Capability assessment
But to support SRM, the company needs to know the level of capability which already exists in its SRM community. Working with State of Flux, it has conducted a capability diagnostic which will help focus its learning and assist line managers in developing individuals. It measures fifteen capabilities in an online situational questionnaire and helps individuals rate their own capability. It offers an analysis of their strengths, and any gaps in their capability, which allows managers to open up a conversation about the tailored learning opportunities that individuals
might need.
“This is so important to us because there isn’t a one size fits all approach. The diagnostic has been invaluable in highlighting thematic strengths and gaps as well as unique results for each individual. What we’re doing with State of Flux covers a broad spectrum of our entire supplier management community.”
The review has also assessed and refreshed the company’s dedicated supplier management “job family” so that it remains fit for current and future needs for the supplier management community, helping to recruit for those roles and support colleagues with structured career paths. The capabilities include supplier performance, contract and risk management as well as building strong relationships and identifying opportunities for improvement and innovation.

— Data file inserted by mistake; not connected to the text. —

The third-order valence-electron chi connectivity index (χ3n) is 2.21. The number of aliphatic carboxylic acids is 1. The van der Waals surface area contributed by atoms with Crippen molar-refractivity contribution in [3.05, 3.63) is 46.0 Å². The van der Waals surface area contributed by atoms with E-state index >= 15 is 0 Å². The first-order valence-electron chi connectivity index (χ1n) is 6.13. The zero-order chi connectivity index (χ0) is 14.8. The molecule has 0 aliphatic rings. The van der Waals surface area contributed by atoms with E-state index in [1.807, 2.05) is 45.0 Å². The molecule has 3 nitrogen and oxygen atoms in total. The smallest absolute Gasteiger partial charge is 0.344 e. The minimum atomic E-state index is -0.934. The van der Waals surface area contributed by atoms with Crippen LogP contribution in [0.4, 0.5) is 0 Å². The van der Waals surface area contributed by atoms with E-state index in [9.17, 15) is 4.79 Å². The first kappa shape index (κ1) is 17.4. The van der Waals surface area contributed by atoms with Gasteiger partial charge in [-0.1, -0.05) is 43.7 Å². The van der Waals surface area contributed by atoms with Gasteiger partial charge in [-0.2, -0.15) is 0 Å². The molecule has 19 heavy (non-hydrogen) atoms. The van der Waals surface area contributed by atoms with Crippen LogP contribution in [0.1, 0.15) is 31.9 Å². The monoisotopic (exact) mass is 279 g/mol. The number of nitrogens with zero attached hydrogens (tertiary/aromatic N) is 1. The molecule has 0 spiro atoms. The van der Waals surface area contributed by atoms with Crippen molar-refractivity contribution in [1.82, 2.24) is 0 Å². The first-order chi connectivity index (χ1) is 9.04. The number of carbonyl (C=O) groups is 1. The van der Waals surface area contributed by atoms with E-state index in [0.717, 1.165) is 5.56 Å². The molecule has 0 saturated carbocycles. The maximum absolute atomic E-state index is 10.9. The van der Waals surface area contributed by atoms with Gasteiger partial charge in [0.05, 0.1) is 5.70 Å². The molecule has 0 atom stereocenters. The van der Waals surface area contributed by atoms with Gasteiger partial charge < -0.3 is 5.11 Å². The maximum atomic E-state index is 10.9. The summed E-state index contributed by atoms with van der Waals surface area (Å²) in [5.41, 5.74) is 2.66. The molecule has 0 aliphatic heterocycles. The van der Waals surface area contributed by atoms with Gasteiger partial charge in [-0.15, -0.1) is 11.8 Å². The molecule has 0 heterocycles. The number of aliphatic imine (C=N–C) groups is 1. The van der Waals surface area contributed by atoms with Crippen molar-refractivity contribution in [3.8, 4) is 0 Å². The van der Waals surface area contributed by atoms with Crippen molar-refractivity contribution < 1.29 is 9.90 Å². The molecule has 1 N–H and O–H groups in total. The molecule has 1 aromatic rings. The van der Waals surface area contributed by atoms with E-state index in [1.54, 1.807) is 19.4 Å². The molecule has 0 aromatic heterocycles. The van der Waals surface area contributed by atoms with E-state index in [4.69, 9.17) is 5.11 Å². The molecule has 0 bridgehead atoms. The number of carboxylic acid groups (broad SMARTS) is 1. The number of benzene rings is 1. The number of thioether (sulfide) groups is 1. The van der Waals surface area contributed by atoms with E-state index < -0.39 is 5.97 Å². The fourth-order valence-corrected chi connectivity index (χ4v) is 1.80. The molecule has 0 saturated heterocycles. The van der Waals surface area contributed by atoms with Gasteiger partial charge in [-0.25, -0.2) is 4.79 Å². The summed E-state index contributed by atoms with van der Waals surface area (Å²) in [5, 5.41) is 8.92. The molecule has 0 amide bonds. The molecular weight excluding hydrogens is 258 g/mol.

2020 Online Summits | Supplier management at speed  

Asia Pacific: 20 October, 9:00 am AEST

North America: 22 October, 1:00 pm CST | 2:00  pm EST

EMEA: 3 November, 2:00 pm GMT | 3:00 pm CEST

Save the date

Training for the future

As well as defining roles, and helping recruitment, the diagnostics are feeding into a broader learning curriculum which includes company specific knowledge, for around 300 employees involved in supplier management. Those who demonstrate the requisite level of capabilities will be offered the opportunity to achieve external accreditation in SRM. A desire to increase value and manage risk in the supply chains provides the main business driver for developing SRM skills at Lloyds Banking Group.
“Being in financial services, we need to make sure we understand which of our suppliers are critical to our organisation and have a robust control framework, which includes SRM. Ultimately, we need to know we can sustain customers’ trust in us via the products and services we provide. The risk landscape continues to evolve, so we need to constantly challenge ourselves, as do our suppliers and adapt to ensure the resilience of our supply chains.